As with those aforementioned films, "Life Of Pi" plunges us into themes of inter-connectivity, and the symbiotic nature between humans, animals and the environment but for me, Ang Lee takes an even bolder step as this is a film that strongly wants us to witness the interlocked nature between spirituality and science, reason and logic. Yes, dear readers, you read that correctly. Despite the adult Pi's notions that his story will make the Writer believe in God, "Life Of Pi" is not a film that is designed to split us all into particular theological camps and nor is it presented as dogma. It is one meant to unite us all in thought and feeling as the story of Pi's survival rests in the complete joining of the tangible with the metaphysical. Even those of you who view yourselves as atheists should feel welcome as atheism is indeed a way one makes sense of life and the universe. The "Life Of Pi" is representative of all of our lives. It is not a film with easy answers or Hallmark sentiments and nor should it be as the film takes on a more ambiguous quality in its final sections which essentially forces the Writer and the audience to think about everything we have witnessed and heard and decide for ourselves what to believe, even though we are presented with few unequivocal facts and so much of it cannot be ultimately proven. And yet, Ang Lee never for even one moment preaches or proselytizes. He beautifully enchants and enraptures as his hugely entertaining film also works as visual poetry.
While Ang Lee has always been a journeyman of a filmmaker as he has tackled a variety of subjects, individuals and locales with films like "The Wedding Banquet" (1993), "Eat, Drink, Man, Woman" (1994), "The Ice Storm" (1997), the extraordinary "Crouching Tiger, Hidden Dragon" (2000), the unfairly panned "Hulk" (2003) and "Brokeback Mountain" (2005). Yet what has nearly bound all of his films together, in one way or another, has been Lee's theme of repression and the effects of that repression upon the soul. With "Life Of Pi," I truly appreciate the willingness Lee had with relinquishing that constant theme for something even grander, even more universal and downright cosmic but not in a "hippie-dippy" fashion despite the at times psychedelic visuals on display.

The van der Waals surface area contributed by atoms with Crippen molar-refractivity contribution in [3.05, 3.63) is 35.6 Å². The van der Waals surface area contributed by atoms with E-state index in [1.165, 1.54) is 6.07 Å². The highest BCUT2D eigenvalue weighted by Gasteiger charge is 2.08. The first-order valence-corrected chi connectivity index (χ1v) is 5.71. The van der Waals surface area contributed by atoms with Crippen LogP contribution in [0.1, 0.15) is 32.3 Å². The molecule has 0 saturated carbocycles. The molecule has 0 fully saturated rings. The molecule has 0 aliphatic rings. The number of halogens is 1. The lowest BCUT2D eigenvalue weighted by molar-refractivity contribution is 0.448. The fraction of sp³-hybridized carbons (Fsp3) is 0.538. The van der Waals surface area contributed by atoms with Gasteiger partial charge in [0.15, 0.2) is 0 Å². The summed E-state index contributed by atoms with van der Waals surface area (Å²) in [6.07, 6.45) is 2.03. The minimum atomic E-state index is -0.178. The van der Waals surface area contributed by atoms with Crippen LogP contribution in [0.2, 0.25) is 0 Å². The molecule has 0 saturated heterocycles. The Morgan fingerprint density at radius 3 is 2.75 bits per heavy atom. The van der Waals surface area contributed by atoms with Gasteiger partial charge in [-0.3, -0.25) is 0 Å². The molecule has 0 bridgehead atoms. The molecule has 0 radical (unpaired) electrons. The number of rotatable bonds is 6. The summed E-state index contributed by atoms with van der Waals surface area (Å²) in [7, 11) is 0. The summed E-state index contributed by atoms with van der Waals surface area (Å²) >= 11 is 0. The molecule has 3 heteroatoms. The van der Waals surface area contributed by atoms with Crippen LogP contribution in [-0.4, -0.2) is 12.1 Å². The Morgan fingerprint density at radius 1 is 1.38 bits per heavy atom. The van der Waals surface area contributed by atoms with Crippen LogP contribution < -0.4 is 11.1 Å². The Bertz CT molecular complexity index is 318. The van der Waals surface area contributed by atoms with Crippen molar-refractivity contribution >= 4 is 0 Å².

Even beyond that and at its finest, Lee with "Life Of Pi," has fashioned an ode to the act, art and artistry of storytelling, and how stories, in and of themselves, are essential forms of connective tissue that bond us to each other, all living things, the world in which we live and even our deepest inner selves. "Life Of Pi" is a remarkable, thrilling, and even monumental work of art that wishes to simultaneously dazzle the eyes, invigorate the mind and completely satiate the soul. In a year where many veteran filmmakers have been pushing themselves to create better and better films, Ang Lee has truly soared.
It may be a bit early for me to fully announce my favorite film of the year, since there are still quite a number of pictures I wish to see and especially as for most of this year, my number one pick has been Writer/Director Lorene Scafaria's "Seeking A Friend For The End Of The World." But, as I ruminate over all that I experienced and felt with Ang Lee's "Life Of Pi," I am not certain what could stand taller than this one.
We'll just have to see...